Metro-East Living

Russian cyclist is blown away by Route 66 hospitality

Lena Faber travels with a big brown bear strapped to the back of her bicycle. “It’s a trophy from Norway,” she said. “People are more likely to welcome me with the bear.” He is a conversation starter.
Lena Faber travels with a big brown bear strapped to the back of her bicycle. “It’s a trophy from Norway,” she said. “People are more likely to welcome me with the bear.” He is a conversation starter. News-Democrat

Look who blew into Edwardsville’s Springers Creek Winery on Sunday.

Lena Faber, a onetime Russian journalist who lives in South Africa — when she’s not bicycling from Chicago to Santa Monica, Calif., along old Route 66.

“I was pedaling into a very, very strong wind,” Lena said, during a stop at the News-Democrat with her new friends, winery owners Colette Andre and Sam Markler. “I was absolutely exhausted. So I went into the winery. I saw a nice big chair, so I asked ‘Can I sit?’ Ooh, it felt so-o-o-o good!”

Despite winds gusting up to 20 mph outside, there just happened to be a 60th birthday party going on for one of Colette and Sam’s friends. They invited Lena to join in the fun.

“All of a sudden, I was a guest at a birthday party with people I don’t know. But I do now.”

Colette said Lena fit right in. “We gave her food and, since there was a storm coming, we offered to let her sleep in our house.”

Lena was blown away by their hospitality.

“One lady (Kathy Malone, of Belleville) offered to drive me to St. Louis to show me what areas are safe and where I should not be riding,” she said in nearly perfect English, with a Russian accent. “Then I will come back and bicycle the route.”

Red-haired Lena is a native of Russia, where she worked as a journalist until five years ago. She and some friends decided they wanted to see the Kalahari desert in South Africa. She worked in South Africa and was a lecturer at the University of South Africa until “I became a trail runner. Last year, I hiked the Appalachian Trail. Now, I’m cycling Route 66.”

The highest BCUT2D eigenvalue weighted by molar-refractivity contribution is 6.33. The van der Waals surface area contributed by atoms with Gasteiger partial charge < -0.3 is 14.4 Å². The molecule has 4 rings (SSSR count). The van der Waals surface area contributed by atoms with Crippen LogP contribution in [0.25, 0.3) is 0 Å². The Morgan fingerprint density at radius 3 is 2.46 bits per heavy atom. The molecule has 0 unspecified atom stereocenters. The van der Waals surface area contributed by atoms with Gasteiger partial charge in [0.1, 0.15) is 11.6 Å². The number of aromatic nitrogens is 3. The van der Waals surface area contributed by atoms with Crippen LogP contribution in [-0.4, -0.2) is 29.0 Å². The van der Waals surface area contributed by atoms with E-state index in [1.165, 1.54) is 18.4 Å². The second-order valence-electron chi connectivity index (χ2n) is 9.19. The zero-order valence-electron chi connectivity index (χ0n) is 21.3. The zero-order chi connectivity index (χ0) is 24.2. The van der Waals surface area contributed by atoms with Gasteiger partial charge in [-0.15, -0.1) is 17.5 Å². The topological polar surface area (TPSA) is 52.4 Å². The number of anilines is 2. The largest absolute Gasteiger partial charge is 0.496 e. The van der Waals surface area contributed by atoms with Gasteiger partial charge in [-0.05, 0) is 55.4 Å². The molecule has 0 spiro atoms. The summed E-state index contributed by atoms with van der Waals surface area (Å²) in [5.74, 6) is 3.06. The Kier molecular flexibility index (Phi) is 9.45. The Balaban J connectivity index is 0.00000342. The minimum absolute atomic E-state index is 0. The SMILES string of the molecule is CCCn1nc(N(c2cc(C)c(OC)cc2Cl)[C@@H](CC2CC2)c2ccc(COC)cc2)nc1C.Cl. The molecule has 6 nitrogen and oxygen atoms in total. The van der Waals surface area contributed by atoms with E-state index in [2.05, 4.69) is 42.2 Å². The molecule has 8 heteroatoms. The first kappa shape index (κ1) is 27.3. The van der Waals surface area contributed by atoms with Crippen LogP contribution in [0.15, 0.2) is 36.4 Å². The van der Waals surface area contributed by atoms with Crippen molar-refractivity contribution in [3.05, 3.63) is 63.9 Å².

Why? “I’ve always been fascinated by the ’60s culture and hippies,” Lena said. “When I lived in Russia, I was not allowed to go to other countries. Now I do.”

How old is Lena? “It depends on who I am with,” she joked. “If I am with young trail runners, 35. With other cyclists, 45. With older hikers, 55.”

She has two grown children, a daughter who lives in London and a son in Moscow. Does she ever want to go back to Russia? “No,” she said emphatically. Case closed.

Lena started her ride in Chicago and planned to ride 18 miles a day, finishing up in October. She rents out a home she has in London to help pay for expenses. She usually sleeps in a tent she carries with her.

“But I stop everywhere when I meet nice people who treat me like a guest,” said Lena, who now averages 50 miles a day between stops. “I am amazed at their hospitality.”

Like the man in Pontiac who took her to an old log cabin where she could stay for as long as she wanted. “He gave me food from his restaurant, but would not let me pay for it. I gave him a good compliment on my website”

In another town, she passed a pub with a nice backyard. She asked if she could put up her tent there for the night. People at the pub offered to let her sleep in spare bedrooms. One man let her sleep in his house, then left while she was still sleeping. He left food and a note. She left a note thanking him.

Lena is gathering her Route 66 stories for a travelogue and possibly a book. She is asking people she meets to send her a paragraph or two “about what their lives were like on Route 66” in its heyday. If you have a story about living along Route 66 or old photos, you can send it to her through her website or email

Sam and Colette took Lena to Belleville on Monday when they had business in town.

“We thought it would be nice to stop at the newspaper since she is a journalist,” Colette said. “She has such interesting stories. We really enjoy having her around.”